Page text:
Ophthalmic hypertension

Ophthalmic hypertension is an increase in intraocular pressure above 20 mmHg. st. in the absence of glaucomatous changes of the fundus. Common symptoms for all forms are headache, blurred vision, discomfort in the orbital area. The complex of diagnostic measures includes tonometry, eye biomicroscopy, gonioscopy, tonography. In case of ocular hypertension, antihypertensive therapy is indicated, which is reduced to instillation of beta-adrenergic blockers or their combination with M-cholinomimetics, carbonic anhydrase inhibitors. The treatment of the symptomatic form is based on the elimination of the etiological factor.

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Ophthalmic hypertension is a widespread pathology. In 35% of cases it has a stable course, in 30% it regresses with age, in 35% it leads to the development of glaucomatous changes in the area of ??the retina and optic nerve head (DON). According to the statistics available in ophthalmology, nosology is diagnosed in 7.5% of the population over the age of 40 years. After 50 years, this figure reaches about 20%. Patients with elevated intraocular pressure are at risk of developing glaucoma. It has been proven that in the absence of correction of the IOP for 10 years, complications occur in 5-9.2% of patients. The disease occurs on average 10 times more often than glaucoma.

Causes of Ophthalmic Hypertension

The cause of the essential form is age-related changes in the circulation of aqueous humor. The disease occurs against the background of hormonal imbalance in women of menopausal age. The development of the symptomatic form of lead:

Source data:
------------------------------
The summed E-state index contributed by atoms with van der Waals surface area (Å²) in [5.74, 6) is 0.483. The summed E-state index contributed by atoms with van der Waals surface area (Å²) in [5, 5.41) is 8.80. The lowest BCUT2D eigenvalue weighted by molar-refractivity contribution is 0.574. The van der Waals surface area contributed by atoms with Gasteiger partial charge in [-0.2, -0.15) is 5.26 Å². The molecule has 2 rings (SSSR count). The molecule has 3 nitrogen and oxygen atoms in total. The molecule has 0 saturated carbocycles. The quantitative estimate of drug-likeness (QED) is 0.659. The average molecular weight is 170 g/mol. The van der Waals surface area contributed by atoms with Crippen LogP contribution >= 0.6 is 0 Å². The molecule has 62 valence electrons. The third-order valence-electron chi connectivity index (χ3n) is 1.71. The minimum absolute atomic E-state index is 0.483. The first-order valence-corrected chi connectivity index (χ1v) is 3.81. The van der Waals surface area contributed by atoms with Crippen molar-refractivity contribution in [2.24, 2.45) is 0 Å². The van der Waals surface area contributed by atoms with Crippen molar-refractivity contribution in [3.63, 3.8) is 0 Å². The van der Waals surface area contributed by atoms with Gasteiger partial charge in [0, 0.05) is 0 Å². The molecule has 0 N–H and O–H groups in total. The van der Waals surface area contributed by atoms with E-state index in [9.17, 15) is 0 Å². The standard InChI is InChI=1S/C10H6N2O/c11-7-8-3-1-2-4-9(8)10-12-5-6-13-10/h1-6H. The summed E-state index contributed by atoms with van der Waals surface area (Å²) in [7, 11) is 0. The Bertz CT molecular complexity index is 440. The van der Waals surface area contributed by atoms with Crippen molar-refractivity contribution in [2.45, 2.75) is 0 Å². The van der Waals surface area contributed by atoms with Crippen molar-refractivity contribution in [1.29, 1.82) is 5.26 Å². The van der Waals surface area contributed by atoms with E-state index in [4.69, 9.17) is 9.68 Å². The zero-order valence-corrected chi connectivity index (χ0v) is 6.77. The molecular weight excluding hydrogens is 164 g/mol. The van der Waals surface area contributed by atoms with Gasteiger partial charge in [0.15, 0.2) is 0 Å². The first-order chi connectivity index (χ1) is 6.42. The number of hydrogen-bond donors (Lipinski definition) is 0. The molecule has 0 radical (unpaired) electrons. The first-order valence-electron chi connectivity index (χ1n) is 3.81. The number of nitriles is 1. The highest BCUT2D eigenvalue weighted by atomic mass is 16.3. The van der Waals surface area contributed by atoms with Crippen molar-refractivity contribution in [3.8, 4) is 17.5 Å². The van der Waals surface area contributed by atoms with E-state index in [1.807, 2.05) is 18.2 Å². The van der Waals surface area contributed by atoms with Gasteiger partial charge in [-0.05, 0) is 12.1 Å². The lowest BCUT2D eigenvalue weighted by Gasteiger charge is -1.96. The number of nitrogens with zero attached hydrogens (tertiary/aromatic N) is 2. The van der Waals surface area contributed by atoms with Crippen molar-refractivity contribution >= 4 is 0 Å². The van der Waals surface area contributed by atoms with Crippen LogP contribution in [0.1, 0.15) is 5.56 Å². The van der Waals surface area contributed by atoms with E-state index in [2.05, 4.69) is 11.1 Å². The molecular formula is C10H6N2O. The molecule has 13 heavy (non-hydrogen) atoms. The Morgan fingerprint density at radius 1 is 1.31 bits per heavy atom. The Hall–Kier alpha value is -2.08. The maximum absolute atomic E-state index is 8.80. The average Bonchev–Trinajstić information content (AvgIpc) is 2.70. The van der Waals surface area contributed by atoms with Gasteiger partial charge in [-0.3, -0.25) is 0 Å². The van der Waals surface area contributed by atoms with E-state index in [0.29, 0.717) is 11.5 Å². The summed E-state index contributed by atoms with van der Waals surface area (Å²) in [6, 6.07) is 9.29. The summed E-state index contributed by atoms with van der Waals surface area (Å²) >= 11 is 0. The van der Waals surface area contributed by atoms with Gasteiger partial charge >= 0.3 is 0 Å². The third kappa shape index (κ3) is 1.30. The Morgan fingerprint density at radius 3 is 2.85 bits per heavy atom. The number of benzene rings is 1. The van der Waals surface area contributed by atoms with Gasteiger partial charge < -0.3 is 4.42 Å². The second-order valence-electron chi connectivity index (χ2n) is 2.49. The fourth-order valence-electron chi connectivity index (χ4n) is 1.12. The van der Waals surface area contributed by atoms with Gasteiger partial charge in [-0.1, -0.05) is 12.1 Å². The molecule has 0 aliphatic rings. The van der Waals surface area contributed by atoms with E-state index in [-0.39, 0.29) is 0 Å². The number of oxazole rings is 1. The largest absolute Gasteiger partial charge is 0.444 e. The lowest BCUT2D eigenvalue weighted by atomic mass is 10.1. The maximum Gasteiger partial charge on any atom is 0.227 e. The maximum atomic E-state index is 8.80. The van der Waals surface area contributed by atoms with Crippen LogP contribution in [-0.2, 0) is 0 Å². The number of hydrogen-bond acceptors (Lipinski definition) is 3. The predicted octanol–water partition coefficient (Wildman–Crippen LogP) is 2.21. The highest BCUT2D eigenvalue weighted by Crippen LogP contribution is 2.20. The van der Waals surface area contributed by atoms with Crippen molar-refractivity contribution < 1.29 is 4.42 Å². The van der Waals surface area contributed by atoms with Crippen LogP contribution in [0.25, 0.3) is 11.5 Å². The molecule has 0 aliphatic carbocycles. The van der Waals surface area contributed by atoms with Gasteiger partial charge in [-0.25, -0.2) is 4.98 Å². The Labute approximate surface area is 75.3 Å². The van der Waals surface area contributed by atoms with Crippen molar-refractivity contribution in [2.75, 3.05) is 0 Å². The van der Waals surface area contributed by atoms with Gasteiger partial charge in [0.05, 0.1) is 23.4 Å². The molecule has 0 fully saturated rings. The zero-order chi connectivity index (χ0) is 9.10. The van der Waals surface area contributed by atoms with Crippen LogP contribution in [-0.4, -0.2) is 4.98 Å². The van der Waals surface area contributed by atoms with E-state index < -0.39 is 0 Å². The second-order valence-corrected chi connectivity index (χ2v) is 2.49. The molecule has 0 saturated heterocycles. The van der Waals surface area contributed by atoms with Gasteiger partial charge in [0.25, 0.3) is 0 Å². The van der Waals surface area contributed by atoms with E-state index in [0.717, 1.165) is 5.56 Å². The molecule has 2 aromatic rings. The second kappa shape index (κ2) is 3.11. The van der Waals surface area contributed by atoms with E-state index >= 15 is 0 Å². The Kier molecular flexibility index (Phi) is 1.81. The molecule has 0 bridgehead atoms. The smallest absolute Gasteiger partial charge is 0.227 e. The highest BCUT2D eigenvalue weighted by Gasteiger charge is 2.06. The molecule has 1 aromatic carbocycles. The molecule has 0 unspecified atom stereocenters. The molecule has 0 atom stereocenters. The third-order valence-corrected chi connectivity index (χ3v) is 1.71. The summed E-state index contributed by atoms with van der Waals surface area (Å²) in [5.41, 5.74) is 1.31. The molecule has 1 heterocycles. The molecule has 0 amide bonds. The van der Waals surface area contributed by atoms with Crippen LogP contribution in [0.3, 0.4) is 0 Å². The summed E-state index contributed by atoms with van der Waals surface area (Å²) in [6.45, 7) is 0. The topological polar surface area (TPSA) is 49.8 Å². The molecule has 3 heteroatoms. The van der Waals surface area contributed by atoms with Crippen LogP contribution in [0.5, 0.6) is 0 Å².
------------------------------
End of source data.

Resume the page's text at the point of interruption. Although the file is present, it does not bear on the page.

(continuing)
• The use of corticosteroids. The hydrodynamics of the eye is disturbed both with long-term instillations of hormonal drugs, and with their oral administration. Local application of glucocorticosteroids causes an increase in IOP after a few weeks, systemic - in 2-4 years. Intensive therapy with steroids potentiates the increase in Ophthalmotonus 1-2 hours after drug administration.
  • Traumatic injuries. The reactive nature of the disease is associated with irritation of pain receptors on the surface of the iris and cornea. Acute ophthalmic hypertension occurs in response to dislocation of the lens.
  • Surgical interventions. An increase in Ophthalmotonus provokes obstruction of the drainage network with lens fragments, pigment, or pseudoexfoliation material. Ocular hypertension develops with the use of viscoelastic drugs during surgery. In the postoperative period, the increase in IOP is associated with a local inflammatory reaction, pupillary and ciliary block.
  • Posner-Schlossman syndrome. This pathology causes glauco-cyclic crises, which are accompanied by a sharp increase in pressure without changes in the CPC.